However, the one lamp we REALLY want to bring over has a sliding-potentiometer dimmer built into the cord itself. Well, actually, the lamp itself has a regular two-prong plug (US) at the end of a short cord, which then plugs into the slider (which came with the lamp) and which then has its own long cord that plugs into the wall, also in two-prong (US) fashion. The rheostat box says this:

 

Model No: SC-233A

Appliance Control 98F3

120V AC, 50/60Hz, 600W 5A, Tungsten

 

Is this one also an easy fix for Germany? The lamp's bulb housing itself fits "standard" incandescent bulbs, no special bulbs needed.

 

Thanks again,

Mark

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Posted

Dimmer switches work off AC (not V) and can't tell the difference between the rates they just decide when it changes or "alternates" direction. A sliding switch won't be any problem.

 

Use cord adapters. (Unless you plan to move here forever then cut the plug and change it.)

 

Like they all said buy new light bulbs when you get here.

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Posted

What about Xmas lights? We were in Bauhaus and they want 35 Eurodollars for 100 lights!

 

Wally world sells them for like $2. What is up?

 

I assume I can't just plug a US xmas light string into a voltage converter. It makes me nervous (fire possibility?).

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Posted

Sorry if I am being pedantic here, but all I need is a plug adaptor? I do not need a voltage converter? The US wiring can handle the German voltage, so long as I am using German bulbs? I may not be an electrial engineer, but I do know that not all wiring is built the same. The last thing I need is to start a fire because my US wiring was too wimbly to handle the higher load of the German current (or maybe I am just showing my lack of EE education).

 

Again, thanks.

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Posted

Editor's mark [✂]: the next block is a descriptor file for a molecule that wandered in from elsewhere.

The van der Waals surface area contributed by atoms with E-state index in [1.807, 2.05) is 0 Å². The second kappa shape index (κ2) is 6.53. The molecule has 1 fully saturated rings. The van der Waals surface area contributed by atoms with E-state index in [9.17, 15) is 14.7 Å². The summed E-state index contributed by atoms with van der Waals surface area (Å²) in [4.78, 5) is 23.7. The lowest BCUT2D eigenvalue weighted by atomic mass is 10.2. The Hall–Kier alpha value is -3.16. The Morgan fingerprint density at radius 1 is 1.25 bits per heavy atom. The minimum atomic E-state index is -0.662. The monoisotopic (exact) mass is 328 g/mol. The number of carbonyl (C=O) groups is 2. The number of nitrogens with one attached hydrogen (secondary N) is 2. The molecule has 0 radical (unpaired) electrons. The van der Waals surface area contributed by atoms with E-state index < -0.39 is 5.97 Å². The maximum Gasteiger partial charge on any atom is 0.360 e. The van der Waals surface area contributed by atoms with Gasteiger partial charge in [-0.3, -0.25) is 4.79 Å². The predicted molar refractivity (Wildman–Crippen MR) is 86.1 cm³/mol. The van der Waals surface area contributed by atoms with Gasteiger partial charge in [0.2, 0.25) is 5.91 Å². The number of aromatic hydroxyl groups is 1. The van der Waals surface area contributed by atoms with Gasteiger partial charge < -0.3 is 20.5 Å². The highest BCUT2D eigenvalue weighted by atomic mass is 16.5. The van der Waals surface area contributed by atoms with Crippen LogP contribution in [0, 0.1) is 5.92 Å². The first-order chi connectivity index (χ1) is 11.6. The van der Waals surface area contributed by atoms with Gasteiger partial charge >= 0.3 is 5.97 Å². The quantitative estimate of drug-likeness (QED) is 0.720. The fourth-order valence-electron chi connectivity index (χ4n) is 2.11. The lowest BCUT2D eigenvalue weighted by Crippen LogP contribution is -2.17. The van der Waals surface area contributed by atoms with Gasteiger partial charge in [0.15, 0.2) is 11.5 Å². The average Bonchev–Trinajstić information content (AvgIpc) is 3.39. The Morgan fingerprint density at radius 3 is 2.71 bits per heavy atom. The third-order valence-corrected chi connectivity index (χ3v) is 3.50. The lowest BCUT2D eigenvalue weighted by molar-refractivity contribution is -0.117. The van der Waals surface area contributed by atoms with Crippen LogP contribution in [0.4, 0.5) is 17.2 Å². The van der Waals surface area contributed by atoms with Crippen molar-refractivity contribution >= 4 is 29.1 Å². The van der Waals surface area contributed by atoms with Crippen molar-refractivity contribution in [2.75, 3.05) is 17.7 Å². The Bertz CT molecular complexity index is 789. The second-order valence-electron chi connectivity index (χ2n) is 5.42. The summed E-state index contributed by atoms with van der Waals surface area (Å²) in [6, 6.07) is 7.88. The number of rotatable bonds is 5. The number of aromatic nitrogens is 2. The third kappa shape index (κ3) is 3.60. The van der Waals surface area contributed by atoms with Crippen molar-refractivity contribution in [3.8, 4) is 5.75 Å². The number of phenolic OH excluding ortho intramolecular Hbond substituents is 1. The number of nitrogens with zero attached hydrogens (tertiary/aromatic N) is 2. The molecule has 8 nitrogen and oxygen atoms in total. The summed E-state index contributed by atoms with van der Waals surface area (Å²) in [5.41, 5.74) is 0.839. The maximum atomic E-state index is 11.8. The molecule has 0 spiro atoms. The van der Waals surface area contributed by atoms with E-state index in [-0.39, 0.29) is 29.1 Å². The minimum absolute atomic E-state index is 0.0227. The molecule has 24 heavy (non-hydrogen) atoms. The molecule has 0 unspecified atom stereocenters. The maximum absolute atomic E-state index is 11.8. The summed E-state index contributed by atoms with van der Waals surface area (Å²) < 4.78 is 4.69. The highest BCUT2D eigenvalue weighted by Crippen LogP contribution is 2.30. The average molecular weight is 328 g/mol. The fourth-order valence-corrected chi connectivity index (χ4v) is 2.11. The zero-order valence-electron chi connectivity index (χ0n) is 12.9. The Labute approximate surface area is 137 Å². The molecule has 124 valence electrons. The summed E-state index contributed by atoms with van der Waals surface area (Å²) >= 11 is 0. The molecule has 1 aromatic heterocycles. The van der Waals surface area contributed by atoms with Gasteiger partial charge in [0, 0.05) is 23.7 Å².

LAMARK - Watts = Voltage * amperes. you can do the rest of the math.

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Posted

To be very simplistic, it's really not the wiring you are worried about. (unless the lamp is old, the wiring is frayed and is a fire danger anyway.)

 

A lamp has (in your case) 2 wires that lead from the source at the wall to the light bulb. It is very simple. (Then there is the dimmer which "turns off the source" for a bit of the cycle) Once again simple. (Unless of course that is a very old lamp with an old dimmer which heats up...)

 

What most people ask about are appliances with more complicated electrical parts. (And some of these you can plug in also no transformer but that's another topic)

 

I plugged all my lamps in, no problem.

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Posted

There seems to be a lot off nonsense in this post, just put German bulbs in the holders, if they fit, and new plugs, if you need to, and that's it.

 

Brownie stated Watts = Voltage * amperes. you can do the rest of the math. This is only true of a purely resitive circuit, as in the case of a lightbulb. However it becomes more complex when inductance and capatitance are involved

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Posted

My lamps from Canada all work fine with a small plug adapter that plugs into the cord and then then wall, of course with new light bulbs. I bought the adapters at Radio Shack before I moved here, really cheap too. ( these are the same you can buy n travel kits for different parts of the world for travelling)

http://www.radioshack.com/product/index.jsp?productId=11278753#

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Posted

you need to check the device label. ensure it says something like 110-240v. otherwise you need the step up transformer. those transformers hum really badly.

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Posted

Replace the bulb to a German one (assuming you can find one that fits the holder) and get a plug adaptor to plug in the US one into the German socked. You dont need transformers for a table lamp.

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Posted

you need to check the device label. ensure it says something like 110-240v.

 

otherwise the cable will melt.

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Posted

If you are going to start messing about with wiring and electric cables and the like make sure you get a dire insurance beforehand PMSL